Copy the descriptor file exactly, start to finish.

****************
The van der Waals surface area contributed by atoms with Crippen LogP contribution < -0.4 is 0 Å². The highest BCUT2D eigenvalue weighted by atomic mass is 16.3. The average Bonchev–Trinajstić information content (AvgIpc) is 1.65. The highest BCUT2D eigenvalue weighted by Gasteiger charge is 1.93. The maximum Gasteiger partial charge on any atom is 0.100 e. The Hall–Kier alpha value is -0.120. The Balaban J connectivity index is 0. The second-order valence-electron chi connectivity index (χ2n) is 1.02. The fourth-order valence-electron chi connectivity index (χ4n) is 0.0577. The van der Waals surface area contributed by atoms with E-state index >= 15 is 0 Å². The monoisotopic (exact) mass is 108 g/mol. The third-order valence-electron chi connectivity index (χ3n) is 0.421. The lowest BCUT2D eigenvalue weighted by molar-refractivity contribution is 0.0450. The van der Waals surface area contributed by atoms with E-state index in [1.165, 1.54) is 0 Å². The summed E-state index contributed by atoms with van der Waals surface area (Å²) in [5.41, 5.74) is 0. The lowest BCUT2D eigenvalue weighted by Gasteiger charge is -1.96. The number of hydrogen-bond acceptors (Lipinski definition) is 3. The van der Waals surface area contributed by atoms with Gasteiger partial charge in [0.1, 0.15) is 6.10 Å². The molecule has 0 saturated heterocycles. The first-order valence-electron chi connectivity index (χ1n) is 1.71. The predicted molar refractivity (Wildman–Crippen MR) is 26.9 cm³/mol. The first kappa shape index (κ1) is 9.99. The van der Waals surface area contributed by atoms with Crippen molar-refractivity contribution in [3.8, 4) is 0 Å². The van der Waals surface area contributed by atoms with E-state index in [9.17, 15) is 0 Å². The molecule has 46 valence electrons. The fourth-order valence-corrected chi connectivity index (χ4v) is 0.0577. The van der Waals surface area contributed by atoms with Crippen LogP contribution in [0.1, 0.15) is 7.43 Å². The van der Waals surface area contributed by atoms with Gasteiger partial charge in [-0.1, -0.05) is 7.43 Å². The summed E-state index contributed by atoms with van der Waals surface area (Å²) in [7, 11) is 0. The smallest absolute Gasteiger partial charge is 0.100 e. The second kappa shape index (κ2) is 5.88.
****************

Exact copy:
The van der Waals surface area contributed by atoms with Crippen LogP contribution < -0.4 is 0 Å². The highest BCUT2D eigenvalue weighted by atomic mass is 16.3. The average Bonchev–Trinajstić information content (AvgIpc) is 1.65. The highest BCUT2D eigenvalue weighted by Gasteiger charge is 1.93. The maximum Gasteiger partial charge on any atom is 0.100 e. The Hall–Kier alpha value is -0.120. The Balaban J connectivity index is 0. The second-order valence-electron chi connectivity index (χ2n) is 1.02. The fourth-order valence-electron chi connectivity index (χ4n) is 0.0577. The van der Waals surface area contributed by atoms with E-state index >= 15 is 0 Å². The monoisotopic (exact) mass is 108 g/mol. The third-order valence-electron chi connectivity index (χ3n) is 0.421. The lowest BCUT2D eigenvalue weighted by molar-refractivity contribution is 0.0450. The van der Waals surface area contributed by atoms with E-state index in [1.165, 1.54) is 0 Å². The summed E-state index contributed by atoms with van der Waals surface area (Å²) in [5.41, 5.74) is 0. The lowest BCUT2D eigenvalue weighted by Gasteiger charge is -1.96. The number of hydrogen-bond acceptors (Lipinski definition) is 3. The van der Waals surface area contributed by atoms with Gasteiger partial charge in [0.1, 0.15) is 6.10 Å². The molecule has 0 saturated heterocycles. The first-order valence-electron chi connectivity index (χ1n) is 1.71. The predicted molar refractivity (Wildman–Crippen MR) is 26.9 cm³/mol. The first kappa shape index (κ1) is 9.99. The van der Waals surface area contributed by atoms with Crippen molar-refractivity contribution in [3.8, 4) is 0 Å². The van der Waals surface area contributed by atoms with E-state index in [9.17, 15) is 0 Å². The molecule has 46 valence electrons. The fourth-order valence-corrected chi connectivity index (χ4v) is 0.0577. The van der Waals surface area contributed by atoms with Crippen LogP contribution in [0.1, 0.15) is 7.43 Å². The van der Waals surface area contributed by atoms with Gasteiger partial charge in [-0.1, -0.05) is 7.43 Å². The summed E-state index contributed by atoms with van der Waals surface area (Å²) in [7, 11) is 0. The smallest absolute Gasteiger partial charge is 0.100 e. The second kappa shape index (κ2) is 5.88.